Currently, the key institutions responsible for the functioning and development of the liberal order can only react to the snowball of challenges they face, not anticipate them. These institutions respond properly only to immediate risks and fail to avert medium- to long-term problems. This strategic blindness of liberal centers of power must be cured.

What makes this crisis of liberal globalism exceptional is the profound shift in the cultural order. Recent elections and referenda in the EU and United States show that enemies of liberal universalism are winning the trust of Western societies. Isolationism, obscurantism, and ultraconservatism are taking over Western capitals.

Universalism provided the liberal order with legitimacy. After the fall of the Soviet Union and in the absence of a disciplining enemy, Western elites betrayed their adherence to universalism and turned instead to more egoistic practices. As a result, illiberal conservatism offers Western societies alternative solutions that people find more convincing. With the fall of liberalism in the West, the liberal order has no future in other regions.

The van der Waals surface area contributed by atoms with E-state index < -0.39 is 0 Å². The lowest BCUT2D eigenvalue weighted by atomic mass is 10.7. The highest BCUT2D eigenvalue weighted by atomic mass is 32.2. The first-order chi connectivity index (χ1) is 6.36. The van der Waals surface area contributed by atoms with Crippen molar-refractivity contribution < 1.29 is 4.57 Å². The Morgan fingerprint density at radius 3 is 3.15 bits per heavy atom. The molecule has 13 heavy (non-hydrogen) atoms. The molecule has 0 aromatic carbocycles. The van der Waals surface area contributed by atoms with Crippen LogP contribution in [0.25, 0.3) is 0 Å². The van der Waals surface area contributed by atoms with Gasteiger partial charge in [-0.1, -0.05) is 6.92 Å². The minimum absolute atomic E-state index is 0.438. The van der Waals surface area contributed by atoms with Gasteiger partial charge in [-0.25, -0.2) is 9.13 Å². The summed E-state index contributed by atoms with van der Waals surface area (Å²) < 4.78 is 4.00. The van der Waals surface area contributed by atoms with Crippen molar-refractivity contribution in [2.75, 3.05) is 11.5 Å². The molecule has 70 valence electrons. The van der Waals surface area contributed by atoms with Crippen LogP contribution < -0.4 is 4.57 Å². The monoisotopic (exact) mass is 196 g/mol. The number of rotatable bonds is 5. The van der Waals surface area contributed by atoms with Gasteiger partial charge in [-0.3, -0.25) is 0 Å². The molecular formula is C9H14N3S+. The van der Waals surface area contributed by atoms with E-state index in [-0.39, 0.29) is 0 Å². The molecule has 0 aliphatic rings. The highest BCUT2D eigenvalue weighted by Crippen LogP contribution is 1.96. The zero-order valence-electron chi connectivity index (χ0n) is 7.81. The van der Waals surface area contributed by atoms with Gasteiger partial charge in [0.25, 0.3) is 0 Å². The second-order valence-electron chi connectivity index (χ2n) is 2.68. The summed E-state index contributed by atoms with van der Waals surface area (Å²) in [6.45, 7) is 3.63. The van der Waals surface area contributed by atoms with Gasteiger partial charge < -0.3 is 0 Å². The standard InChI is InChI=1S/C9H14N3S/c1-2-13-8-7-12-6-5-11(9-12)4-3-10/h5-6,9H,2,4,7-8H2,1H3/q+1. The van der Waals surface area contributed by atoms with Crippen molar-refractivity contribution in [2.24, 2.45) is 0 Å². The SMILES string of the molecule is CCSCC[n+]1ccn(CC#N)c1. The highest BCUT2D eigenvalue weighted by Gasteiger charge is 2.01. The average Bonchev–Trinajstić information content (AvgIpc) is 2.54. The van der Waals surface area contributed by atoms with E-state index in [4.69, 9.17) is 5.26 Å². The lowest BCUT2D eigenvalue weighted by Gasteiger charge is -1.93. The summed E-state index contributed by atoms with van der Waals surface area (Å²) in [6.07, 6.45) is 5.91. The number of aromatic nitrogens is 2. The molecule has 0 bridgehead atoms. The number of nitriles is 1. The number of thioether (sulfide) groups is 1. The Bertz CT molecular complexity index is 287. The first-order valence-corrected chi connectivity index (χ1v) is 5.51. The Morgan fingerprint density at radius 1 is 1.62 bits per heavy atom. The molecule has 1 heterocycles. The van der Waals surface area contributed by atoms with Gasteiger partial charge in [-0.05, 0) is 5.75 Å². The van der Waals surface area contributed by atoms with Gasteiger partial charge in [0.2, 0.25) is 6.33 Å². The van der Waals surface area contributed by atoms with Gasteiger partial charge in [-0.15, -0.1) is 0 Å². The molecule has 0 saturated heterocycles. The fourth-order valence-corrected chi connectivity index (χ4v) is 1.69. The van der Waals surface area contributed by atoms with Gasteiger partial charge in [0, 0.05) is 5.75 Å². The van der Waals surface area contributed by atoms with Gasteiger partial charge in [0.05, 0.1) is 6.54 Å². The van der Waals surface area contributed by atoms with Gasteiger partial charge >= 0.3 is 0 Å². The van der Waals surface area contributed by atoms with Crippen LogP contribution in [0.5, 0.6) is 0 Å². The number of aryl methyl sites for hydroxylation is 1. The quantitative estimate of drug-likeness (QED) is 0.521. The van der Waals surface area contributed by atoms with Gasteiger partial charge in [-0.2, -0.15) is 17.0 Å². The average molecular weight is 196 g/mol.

Liberalism is losing the competition for citizens’ hearts in the West. But it still can win their minds and consciences. Liberals should return to taking universal values seriously and put them at the core of new global agenda."
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Arctic sea ice / Re: The 2017 melting season
« Last post by Thomas Barlow on Today at 10:19:39 PM »
May 29 2017 compared to June 11 2016 (nearest clear day).
Strong contrast added.
North of Greenland:
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Policy and solutions / Re: Energy Efficiency: The “First Fuel”
« Last post by rboyd on Today at 10:10:24 PM »
Just need to get in an oil-fuelled helicopter and shoot the horses ... sorry, couldn't resist!
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The rest / Re: Empire - America and the future
« Last post by SteveMDFP on Today at 10:09:38 PM »
The Empire goes for broke http://thesaker.is/the-us-bill-h-r-1644-to-kill-russian-food-export-and-chinese-trade/

I had no idea so many of us read the Saker.


If H.R.1644 Passes the Senate, then Trumpster's signature will be all that's needed to make the world subject to America's laws - always assuming that the world accepts being included into the American Empire.


Terry